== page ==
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Can new murals transform Hollywood's Walk of Fame?

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Artists are raising money to paint at least 50 murals around the tourist trap

Looks like the man who took a sledgehammer to Donald Trump’s Walk of Fame star earlier this week isn’t the only one trying to make Hollywood Boulevard a better place. A group of artists set to work Wednesday night adding some color to the gray metallic shutters that cover the entrances to most of the street’s businesses after hours.

The artwork is part of a project called BeautifyHollywood, an extension of the Beautify Earth initiative. It’s seeking $20,000 of funding through an Indiegogo crowdfunding campaign. Early funding for the project was provided by Heineken. Jay Marose, a public relations specialist who is spearheading the project, tells Curbed that 27 artists have signed on to participate so far and that two murals are fully complete.

"My dream is to transform Hollywood Boulevard back to an inspirational area, telling its rich history through pieces of art," Marose says in his campaign video.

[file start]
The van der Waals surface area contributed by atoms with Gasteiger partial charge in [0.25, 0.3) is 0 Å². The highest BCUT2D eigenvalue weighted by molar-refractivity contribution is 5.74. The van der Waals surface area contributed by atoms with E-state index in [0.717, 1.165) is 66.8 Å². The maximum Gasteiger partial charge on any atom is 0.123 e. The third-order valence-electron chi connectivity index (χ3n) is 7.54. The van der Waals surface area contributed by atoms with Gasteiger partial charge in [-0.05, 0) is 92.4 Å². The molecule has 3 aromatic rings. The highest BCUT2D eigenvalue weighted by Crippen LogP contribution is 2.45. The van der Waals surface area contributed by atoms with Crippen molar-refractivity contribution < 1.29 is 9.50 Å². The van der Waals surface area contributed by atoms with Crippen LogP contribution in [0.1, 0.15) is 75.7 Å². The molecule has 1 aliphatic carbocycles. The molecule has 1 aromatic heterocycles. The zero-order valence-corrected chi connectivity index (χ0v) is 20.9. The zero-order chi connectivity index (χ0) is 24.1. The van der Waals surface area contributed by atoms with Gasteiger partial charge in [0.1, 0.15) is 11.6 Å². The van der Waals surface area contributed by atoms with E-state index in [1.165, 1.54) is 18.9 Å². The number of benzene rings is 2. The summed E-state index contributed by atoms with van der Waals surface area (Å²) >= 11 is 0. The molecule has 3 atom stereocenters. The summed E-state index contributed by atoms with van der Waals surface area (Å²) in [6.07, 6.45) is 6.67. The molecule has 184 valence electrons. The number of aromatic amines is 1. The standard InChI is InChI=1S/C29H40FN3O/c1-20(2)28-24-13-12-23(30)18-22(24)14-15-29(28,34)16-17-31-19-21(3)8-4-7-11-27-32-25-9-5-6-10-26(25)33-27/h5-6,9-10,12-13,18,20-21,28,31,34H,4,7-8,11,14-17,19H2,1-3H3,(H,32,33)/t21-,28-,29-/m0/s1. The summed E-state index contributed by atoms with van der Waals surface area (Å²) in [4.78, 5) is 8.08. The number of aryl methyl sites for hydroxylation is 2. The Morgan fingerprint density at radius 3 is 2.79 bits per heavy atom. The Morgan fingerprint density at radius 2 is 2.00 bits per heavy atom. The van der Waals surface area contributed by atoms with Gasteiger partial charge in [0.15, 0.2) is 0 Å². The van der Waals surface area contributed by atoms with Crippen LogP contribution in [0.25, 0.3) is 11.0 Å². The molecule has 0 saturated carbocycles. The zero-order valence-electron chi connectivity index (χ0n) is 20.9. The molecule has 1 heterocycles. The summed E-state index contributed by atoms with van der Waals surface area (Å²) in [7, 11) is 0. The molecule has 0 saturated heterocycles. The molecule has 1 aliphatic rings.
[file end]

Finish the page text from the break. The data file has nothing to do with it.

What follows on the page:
Should the crowdfunding drive meet its goal, the money would pay for a total of 50 murals, but Marose's goal is that the fundraising initiative will bring in even more money for additional artwork. He says 104 business owners on Hollywood Boulevard have agreed to let artists have at their security shutters.

Not surprisingly, given the street’s history and identity, many of the murals depict such pop culture icons as Jimmie Hendrix, David Bowie, and Charlie Chaplin. As ABC News reports, Reigndrop Lopes, sister of Lisa "Left-Eye" Lopes, is among the artists and will paint a mural in memory of the late R&B singer and member of TLC.

Meanwhile, artist Preston Craig, who nearly 20 years ago painted a portrait of silent film star Buster Keaton on a Hollywood Boulevard security shutter, has returned to touch up the realistic illustration.

Marose says the goal of the project is to improve the pedestrian experience on Hollywood Boulevard for tourists and locals alike. The central question around the project is "how to move foot traffic between the businesses that are closed now and the ones that are closed during the day," he says. "And then late night takes on a whole new flavor."

So far, 27 artists have signed up to participate.